Unfortunately it moves sideways and up and down.
 

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The peening of splined started as a NM improvement ,most people wouldn't know the difference in accuracy.
Most gas cylinders on the M1 and M14 push on without tools ,some are sloppy.
As mentioned above rifle is a post war replacement barrel ,could be a rebuild marked .Which I probably leave alone , if not marked by one of the 60's era arsenal rebuilt facility. It could be anything from parts build to cmp replaced .
Lightly peened and tightened top spline wont hurt anything collector wise. If done properly you want be able to tell anyway.
 

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Discussion Starter · #11 ·
The peening of splined started as a NM improvement ,most people wouldn't know the difference in accuracy.
Most gas cylinders on the M1 and M14 push on without tools ,some are sloppy.
As mentioned above rifle is a post war replacement barrel ,could be a rebuild marked .Which I probably leave alone , if not marked by one of the 60's era arsenal rebuilt facility. It could be anything from parts build to cmp replaced .
Lightly peened and tightened top spline wont hurt anything collector wise. If done properly you want be able to tell anyway.
When I bought it the vendor had marked it as an arsenal rebuild. The stock had the Red River Arsenal stamp. Made sense with the '64 barrel but it was missing the handguards, buttplate and cylinder lock screw. When I got it and took it apart for cleaning I found that the receiver was missing any internal markings from the arsenal. The barrel was loose. When I hand tightened it the TDC aligned to the 2 o'clock position. I knew then it was someone's project gun. Had my gunsmith install the barrel. Lucked out with the stock. It was an IHC stock. Since my CMP IHC came with a hackberry stock I decided to use it on the IHC. Once I get the replacement cylinder it should be ready for the range.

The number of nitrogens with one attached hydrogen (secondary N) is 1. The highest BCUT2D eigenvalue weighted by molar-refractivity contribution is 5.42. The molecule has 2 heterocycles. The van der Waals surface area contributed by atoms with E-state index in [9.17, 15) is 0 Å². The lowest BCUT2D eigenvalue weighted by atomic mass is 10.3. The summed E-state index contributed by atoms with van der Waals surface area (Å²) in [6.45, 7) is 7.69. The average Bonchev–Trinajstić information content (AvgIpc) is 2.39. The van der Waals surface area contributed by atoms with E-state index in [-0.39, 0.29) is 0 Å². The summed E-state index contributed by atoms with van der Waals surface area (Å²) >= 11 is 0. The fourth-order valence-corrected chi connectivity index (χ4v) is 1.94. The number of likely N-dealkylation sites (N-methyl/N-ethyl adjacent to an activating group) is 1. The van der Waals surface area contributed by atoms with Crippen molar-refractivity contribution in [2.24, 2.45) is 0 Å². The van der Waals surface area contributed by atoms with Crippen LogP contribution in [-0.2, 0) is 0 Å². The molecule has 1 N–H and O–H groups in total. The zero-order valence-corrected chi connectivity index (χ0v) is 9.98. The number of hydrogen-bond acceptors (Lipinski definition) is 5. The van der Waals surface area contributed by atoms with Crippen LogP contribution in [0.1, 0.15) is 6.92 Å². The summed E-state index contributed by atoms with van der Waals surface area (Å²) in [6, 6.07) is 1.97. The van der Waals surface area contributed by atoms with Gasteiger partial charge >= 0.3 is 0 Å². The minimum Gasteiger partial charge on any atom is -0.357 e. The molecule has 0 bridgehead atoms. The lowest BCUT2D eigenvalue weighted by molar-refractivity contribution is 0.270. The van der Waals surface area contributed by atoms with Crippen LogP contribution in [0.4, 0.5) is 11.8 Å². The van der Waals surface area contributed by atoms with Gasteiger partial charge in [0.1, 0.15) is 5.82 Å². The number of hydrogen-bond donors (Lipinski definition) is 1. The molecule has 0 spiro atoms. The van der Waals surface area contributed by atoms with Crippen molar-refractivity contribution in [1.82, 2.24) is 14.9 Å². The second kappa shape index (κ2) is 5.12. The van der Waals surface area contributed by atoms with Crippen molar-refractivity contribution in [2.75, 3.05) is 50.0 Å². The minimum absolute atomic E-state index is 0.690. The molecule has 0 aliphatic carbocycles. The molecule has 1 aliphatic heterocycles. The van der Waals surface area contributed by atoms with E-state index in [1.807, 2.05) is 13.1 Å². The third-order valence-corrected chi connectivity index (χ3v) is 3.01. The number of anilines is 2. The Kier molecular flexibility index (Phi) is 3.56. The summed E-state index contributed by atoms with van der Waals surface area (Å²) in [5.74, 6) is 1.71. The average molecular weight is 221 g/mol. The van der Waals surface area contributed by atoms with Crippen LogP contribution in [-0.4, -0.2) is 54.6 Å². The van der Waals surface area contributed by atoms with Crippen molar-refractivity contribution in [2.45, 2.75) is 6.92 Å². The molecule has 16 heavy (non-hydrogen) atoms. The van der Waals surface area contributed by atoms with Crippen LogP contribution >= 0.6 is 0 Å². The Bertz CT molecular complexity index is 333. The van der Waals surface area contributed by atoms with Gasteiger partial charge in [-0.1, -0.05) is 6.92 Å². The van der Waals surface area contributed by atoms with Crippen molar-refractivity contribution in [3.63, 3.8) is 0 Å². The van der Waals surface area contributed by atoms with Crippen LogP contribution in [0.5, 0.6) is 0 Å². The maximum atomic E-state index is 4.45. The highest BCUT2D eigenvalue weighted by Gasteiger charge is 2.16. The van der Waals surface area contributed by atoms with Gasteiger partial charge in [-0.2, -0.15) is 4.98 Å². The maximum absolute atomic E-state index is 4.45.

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Peening the splines is the only rational solution, and an easy one. Gas cylinders must be firm or accuracy will be rotten. No g.c. should go on simply by tossing it on.

However, that part-numbered G.C. is worth a bunch of money on its own, even if it doesn't gauge very well.

It's from about Pearl Harbor time, maybe even a bit before, and even if it were somehow a match to the receiver, I'd NOT be using it. Too valuable to expose to shooting pressure and heat. They DO wear and wear out. Original finish on it would've been the very poor heat-resistant enamels of the time. NO, they won't take Parkerizing/phosphate. Decent late war and postwar g.c. units can be had for $100 or less.
 
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Incidentally, play at the REAR ring is a good thing, done to NM gas cylinders with boring tools to obviate differential pressure. When prepping accuracy and test rifles, I shot for .008" minimum clearance. But anywhere else, slop is BIG TROUBLE.
 

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Discussion Starter · #16 ·
Incidentally, play at the REAR ring is a good thing, done to NM gas cylinders with boring tools to obviate differential pressure. When prepping accuracy and test rifles, I shot for .008" minimum clearance. But anywhere else, slop is BIG TROUBLE.
Interesting to know because that was my main concern. The front had movement but nothing like the rear. Thanks